If you’re a duplex, triplex or apartment building owner who’s behind on mortgage payments and facing foreclosure, please do me one favor.
Call a qualified tax professional and pay whatever it costs to discuss your specific case with them before you let the property go back to the bank.
See, when a bank “forgives” the debt of your loan, this may be viewed by the Internal Revenue Service as a gift. Gifts can be taxable.
This is not true for single family home owners. But if you live in a duplex, the unit generating income property is considered an investment, and therefore, taxable.
Just imagine losing the duplex to foreclosure, years of tarnished credit, and then facing a huge bill from the IRS on top of it.
And guess what? Not even filing bankruptcy can protect you from the IRS.
Before you panic, know that you may also not owe taxes. Unfortunately, there isn’t a single standard for everyone. Rather, your tax liabilities or lack thereof following an investment property foreclosure are determined by something called your “basis”, which of course, is unique to you and your property only.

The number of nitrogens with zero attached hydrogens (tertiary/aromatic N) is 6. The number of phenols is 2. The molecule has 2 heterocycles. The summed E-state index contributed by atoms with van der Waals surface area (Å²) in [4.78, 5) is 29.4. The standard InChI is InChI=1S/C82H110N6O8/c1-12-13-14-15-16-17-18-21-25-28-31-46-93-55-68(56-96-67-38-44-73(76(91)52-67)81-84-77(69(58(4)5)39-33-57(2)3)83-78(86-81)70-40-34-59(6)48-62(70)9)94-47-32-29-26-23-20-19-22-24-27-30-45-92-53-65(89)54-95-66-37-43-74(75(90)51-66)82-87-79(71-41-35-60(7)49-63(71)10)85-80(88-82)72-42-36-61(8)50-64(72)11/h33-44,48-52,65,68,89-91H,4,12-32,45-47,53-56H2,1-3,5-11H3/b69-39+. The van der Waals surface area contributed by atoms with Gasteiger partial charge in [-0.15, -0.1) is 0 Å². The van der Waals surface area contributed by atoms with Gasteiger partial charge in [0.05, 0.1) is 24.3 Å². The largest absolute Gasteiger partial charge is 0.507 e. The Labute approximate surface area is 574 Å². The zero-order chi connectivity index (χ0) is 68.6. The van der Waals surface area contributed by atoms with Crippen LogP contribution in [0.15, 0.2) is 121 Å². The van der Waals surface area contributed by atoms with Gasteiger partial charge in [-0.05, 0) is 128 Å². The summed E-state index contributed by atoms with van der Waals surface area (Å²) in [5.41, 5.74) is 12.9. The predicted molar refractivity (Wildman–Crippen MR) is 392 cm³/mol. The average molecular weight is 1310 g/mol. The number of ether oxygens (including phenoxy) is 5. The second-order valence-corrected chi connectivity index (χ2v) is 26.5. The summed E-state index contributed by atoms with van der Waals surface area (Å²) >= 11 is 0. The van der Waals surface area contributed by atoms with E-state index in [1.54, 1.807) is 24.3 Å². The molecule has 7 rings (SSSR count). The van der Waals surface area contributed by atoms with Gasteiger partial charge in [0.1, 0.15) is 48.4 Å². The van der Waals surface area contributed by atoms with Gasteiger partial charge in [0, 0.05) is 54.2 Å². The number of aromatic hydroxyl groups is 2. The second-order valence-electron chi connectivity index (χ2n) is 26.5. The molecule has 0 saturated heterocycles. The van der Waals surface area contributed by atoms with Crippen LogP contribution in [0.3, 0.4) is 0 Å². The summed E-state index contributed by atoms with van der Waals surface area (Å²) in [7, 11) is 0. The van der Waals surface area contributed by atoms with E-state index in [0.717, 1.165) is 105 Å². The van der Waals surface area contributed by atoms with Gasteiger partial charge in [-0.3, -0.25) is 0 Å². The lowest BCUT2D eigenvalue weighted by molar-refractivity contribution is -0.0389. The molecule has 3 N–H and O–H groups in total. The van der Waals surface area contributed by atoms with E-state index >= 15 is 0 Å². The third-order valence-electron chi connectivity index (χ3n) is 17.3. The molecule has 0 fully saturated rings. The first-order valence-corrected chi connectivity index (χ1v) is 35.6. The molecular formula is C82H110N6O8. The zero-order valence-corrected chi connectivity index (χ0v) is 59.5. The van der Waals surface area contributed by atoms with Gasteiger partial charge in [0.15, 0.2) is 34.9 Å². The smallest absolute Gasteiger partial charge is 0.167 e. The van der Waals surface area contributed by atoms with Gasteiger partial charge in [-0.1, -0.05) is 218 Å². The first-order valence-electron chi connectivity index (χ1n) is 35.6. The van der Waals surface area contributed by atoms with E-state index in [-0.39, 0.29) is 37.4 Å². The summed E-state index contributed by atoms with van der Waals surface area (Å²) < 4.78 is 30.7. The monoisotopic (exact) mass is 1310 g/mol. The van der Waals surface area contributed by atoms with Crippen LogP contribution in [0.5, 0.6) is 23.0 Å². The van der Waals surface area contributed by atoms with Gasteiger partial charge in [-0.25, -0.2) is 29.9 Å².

This tax consequence can also be true if you are considering a short sale. However, on average short sale properties sell for considerably more than bank-owned properties. In other words, if a short sale or foreclosure is, in your case, a taxable event, selling your property for more money will result in a smaller amount of forgiven debt, thereby reducing the amount that can be taxed.
There are options if you’re facing foreclosure with your investment property or duplex. Whether you choose to let the property go back to the bank, sell it as a short sale, or are successful with a loan modification, it’s important to be fully informed of all the potential consequences before you make your decision.
No matter what, know this. Life will get better. I promise you.